Are You a Morning Person, Night Person, or Neither?
New research adds two new "chronotypes" to the morning/night dichotomy.
Posted Jun 04, 2019
If you never felt you quite fit into the "morning person" or "evening person" mold, you may have been on to something. New research published in the journal Personality and Individual Differences identifies two new personality types to describe people's level of alertness throughout the day. The researchers call them the "napper" and "afternoon" chronotypes.
To come to this conclusion, a team of sleep experts from Russia and Belgium asked 1,305 people to take part in a short online survey. In the survey, participants were randomly shown different times of the day (e.g., 8 a.m., 11 p.m., 4 p.m., etc.) and were asked to predict their level of alertness/sleepiness at that time. In responding to these questions, participants were told to assume they had a normal night's sleep ending in "spontaneous waking or by a waking up signal at approximately 7:30 a.m." Further, participants were asked a series of demographic and sleep-related questions, including questions that measured their habitual sleep times and the quality of their sleep.
Here's what the researchers found: First, they replicated the familiar "morning" and "evening" personality types. According to their analysis, morning people are most alert from 9 a.m. to 11 a.m. Their level of sleepiness gradually rises throughout the day, and by evening, they express significantly higher levels of sleepiness than the other three chronotypes. Evening types, on the other hand, are considerably more tired than morning types when they wake up—but not as tired as afternoon types. Evening types don't really get going until about 10 in the morning. Their level of alertness, however, stays consistently high throughout the day; sleepiness does not set in until after 10 p.m.
For the two new types identified in this research, "afternoon" types wake up with the highest levels of sleepiness out of all the groups. Sleepiness abates by about 11 a.m., and their alertness stays high until approximately 5 p.m. At that point, sleepiness begins to set in again and rises steadily into the late evening. Interestingly, "nappers" are the only group that shows a double-peaked sleepiness curve across hours of the day. Similar to morning types, nappers begin the day very alert and remain that way until about 11 a.m. Then sleepiness starts to set in—peaking at around 3 p.m. After that, alertness returns until approximately 10 p.m., at which point sleepiness increases again, but less sharply than for the other groups.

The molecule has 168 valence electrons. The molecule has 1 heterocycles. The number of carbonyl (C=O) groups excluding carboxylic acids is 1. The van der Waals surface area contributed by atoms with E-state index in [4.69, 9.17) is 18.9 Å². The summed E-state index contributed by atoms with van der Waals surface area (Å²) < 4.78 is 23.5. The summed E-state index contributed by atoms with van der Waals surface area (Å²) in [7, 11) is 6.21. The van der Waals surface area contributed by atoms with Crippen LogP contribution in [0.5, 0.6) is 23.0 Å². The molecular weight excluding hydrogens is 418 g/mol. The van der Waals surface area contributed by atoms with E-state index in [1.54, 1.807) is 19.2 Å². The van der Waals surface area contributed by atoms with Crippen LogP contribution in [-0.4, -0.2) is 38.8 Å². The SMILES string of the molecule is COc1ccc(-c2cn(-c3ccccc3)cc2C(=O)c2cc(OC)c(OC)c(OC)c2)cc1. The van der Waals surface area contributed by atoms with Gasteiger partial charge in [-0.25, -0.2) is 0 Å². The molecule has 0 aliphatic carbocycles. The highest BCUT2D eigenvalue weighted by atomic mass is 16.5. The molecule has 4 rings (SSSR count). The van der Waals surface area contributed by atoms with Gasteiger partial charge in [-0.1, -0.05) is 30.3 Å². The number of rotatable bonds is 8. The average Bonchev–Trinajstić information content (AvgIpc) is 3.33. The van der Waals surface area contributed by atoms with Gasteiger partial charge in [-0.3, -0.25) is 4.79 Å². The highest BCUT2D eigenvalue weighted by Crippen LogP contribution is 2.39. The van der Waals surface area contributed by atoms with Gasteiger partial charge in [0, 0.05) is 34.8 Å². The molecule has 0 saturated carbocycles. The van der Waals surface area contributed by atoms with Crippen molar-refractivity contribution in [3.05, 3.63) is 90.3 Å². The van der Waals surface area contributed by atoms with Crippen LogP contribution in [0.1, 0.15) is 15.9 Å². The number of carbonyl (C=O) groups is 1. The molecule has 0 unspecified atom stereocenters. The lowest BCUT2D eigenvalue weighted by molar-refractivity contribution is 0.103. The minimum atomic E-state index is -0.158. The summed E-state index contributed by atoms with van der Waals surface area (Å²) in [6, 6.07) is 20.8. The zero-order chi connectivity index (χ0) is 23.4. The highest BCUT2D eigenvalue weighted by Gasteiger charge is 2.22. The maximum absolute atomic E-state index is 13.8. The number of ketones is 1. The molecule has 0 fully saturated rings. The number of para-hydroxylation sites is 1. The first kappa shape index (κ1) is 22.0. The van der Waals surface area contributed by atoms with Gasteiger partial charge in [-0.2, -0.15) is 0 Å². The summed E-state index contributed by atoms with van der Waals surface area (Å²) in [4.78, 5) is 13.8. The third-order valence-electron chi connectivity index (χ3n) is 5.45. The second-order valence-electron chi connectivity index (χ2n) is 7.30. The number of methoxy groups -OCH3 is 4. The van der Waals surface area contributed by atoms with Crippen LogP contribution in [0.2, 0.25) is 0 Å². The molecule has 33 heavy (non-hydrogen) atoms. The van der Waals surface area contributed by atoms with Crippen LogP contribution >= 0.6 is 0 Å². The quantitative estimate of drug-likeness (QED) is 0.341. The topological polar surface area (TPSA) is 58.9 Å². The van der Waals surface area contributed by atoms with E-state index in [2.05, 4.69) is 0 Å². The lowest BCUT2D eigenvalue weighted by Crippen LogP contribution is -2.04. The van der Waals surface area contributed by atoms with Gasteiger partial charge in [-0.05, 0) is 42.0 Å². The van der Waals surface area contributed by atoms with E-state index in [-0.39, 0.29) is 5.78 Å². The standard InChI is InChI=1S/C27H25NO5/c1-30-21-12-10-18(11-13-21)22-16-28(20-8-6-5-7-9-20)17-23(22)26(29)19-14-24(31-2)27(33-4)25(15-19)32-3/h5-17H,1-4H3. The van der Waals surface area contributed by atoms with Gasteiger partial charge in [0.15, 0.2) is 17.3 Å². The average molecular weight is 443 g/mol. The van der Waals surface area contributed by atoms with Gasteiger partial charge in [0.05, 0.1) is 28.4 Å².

Interestingly, the researchers examined the extent to which various demographic and lifestyle differences might shape a person's chronotype. What they found, however, is that these differences have less to do with one's chronotype than might be expected. Their analysis, they write, "illustrates that such four patterns were identical for subsamples of either daytime or shift/night workers, either males or females, and of either younger than 25 years or older age."
And while previous research has suggested there may be other chronotypes beyond just morning and evening types—for example, some have hypothesized the existence of a group that is hyper-alert throughout all hours of the day and another group that is generally more sleepy regardless of the time of day—the chronotypes discovered in this research are different from previous conceptualizations.
The authors conclude, "Evidence is gradually accumulating in favor of distinguishing at least four rather than two distinct chronotypes. [...] In post-industrial societies, the vast majority of the population might be classified into these four distinct chronotypes while only the minority of population might have intermediate (neither) chronotype."
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Putilov, A. A., Marcoen, N., Neu, D., Pattyn, N., & Mairesse, O. (2019). There is more to chronotypes than evening and morning types: Results of a large-scale community survey provide evidence for high prevalence of two further types. Personality and Individual Differences, 148, 77-84.